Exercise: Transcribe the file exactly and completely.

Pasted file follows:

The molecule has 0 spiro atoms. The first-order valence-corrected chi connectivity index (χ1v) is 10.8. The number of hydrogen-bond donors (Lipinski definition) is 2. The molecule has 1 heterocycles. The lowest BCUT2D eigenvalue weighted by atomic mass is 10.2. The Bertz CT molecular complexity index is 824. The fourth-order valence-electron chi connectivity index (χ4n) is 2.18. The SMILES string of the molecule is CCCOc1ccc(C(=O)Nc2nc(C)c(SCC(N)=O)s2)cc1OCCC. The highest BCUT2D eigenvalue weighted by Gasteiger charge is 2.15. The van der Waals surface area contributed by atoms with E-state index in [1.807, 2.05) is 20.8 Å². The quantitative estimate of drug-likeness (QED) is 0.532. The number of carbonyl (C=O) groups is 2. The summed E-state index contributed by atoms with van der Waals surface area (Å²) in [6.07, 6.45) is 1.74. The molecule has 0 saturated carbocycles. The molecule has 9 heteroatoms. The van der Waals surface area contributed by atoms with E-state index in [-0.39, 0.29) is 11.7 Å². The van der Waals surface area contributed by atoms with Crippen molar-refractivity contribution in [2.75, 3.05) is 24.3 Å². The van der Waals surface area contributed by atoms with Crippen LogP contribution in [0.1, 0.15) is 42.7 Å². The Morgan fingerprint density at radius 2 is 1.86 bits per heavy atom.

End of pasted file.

The molecule has 0 spiro atoms. The first-order valence-corrected chi connectivity index (χ1v) is 10.8. The number of hydrogen-bond donors (Lipinski definition) is 2. The molecule has 1 heterocycles. The lowest BCUT2D eigenvalue weighted by atomic mass is 10.2. The Bertz CT molecular complexity index is 824. The fourth-order valence-electron chi connectivity index (χ4n) is 2.18. The SMILES string of the molecule is CCCOc1ccc(C(=O)Nc2nc(C)c(SCC(N)=O)s2)cc1OCCC. The highest BCUT2D eigenvalue weighted by Gasteiger charge is 2.15. The van der Waals surface area contributed by atoms with E-state index in [1.807, 2.05) is 20.8 Å². The quantitative estimate of drug-likeness (QED) is 0.532. The number of carbonyl (C=O) groups is 2. The summed E-state index contributed by atoms with van der Waals surface area (Å²) in [6.07, 6.45) is 1.74. The molecule has 0 saturated carbocycles. The molecule has 9 heteroatoms. The van der Waals surface area contributed by atoms with E-state index in [-0.39, 0.29) is 11.7 Å². The van der Waals surface area contributed by atoms with Crippen molar-refractivity contribution in [2.75, 3.05) is 24.3 Å². The van der Waals surface area contributed by atoms with Crippen LogP contribution in [0.1, 0.15) is 42.7 Å². The Morgan fingerprint density at radius 2 is 1.86 bits per heavy atom.